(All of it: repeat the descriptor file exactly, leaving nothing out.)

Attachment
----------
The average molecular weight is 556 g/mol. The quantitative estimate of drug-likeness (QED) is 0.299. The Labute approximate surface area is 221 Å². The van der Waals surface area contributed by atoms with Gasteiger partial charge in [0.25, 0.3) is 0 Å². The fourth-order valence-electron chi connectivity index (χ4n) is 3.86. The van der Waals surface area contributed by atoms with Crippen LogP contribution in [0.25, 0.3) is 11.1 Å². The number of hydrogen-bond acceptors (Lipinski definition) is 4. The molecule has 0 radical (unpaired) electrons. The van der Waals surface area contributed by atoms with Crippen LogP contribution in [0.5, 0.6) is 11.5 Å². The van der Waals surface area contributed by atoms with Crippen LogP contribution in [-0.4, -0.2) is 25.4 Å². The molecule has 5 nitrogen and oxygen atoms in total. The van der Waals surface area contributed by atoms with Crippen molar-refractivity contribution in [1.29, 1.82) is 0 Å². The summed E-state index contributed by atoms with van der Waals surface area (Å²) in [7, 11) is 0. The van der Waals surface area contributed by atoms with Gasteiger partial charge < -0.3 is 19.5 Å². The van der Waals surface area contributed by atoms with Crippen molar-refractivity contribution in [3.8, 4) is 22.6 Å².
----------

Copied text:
The average molecular weight is 556 g/mol. The quantitative estimate of drug-likeness (QED) is 0.299. The Labute approximate surface area is 221 Å². The van der Waals surface area contributed by atoms with Gasteiger partial charge in [0.25, 0.3) is 0 Å². The fourth-order valence-electron chi connectivity index (χ4n) is 3.86. The van der Waals surface area contributed by atoms with Crippen LogP contribution in [0.25, 0.3) is 11.1 Å². The number of hydrogen-bond acceptors (Lipinski definition) is 4. The molecule has 0 radical (unpaired) electrons. The van der Waals surface area contributed by atoms with Crippen LogP contribution in [0.5, 0.6) is 11.5 Å². The van der Waals surface area contributed by atoms with Crippen LogP contribution in [-0.4, -0.2) is 25.4 Å². The molecule has 5 nitrogen and oxygen atoms in total. The van der Waals surface area contributed by atoms with Crippen molar-refractivity contribution in [1.29, 1.82) is 0 Å². The summed E-state index contributed by atoms with van der Waals surface area (Å²) in [7, 11) is 0. The van der Waals surface area contributed by atoms with Gasteiger partial charge < -0.3 is 19.5 Å². The van der Waals surface area contributed by atoms with Crippen molar-refractivity contribution in [3.8, 4) is 22.6 Å².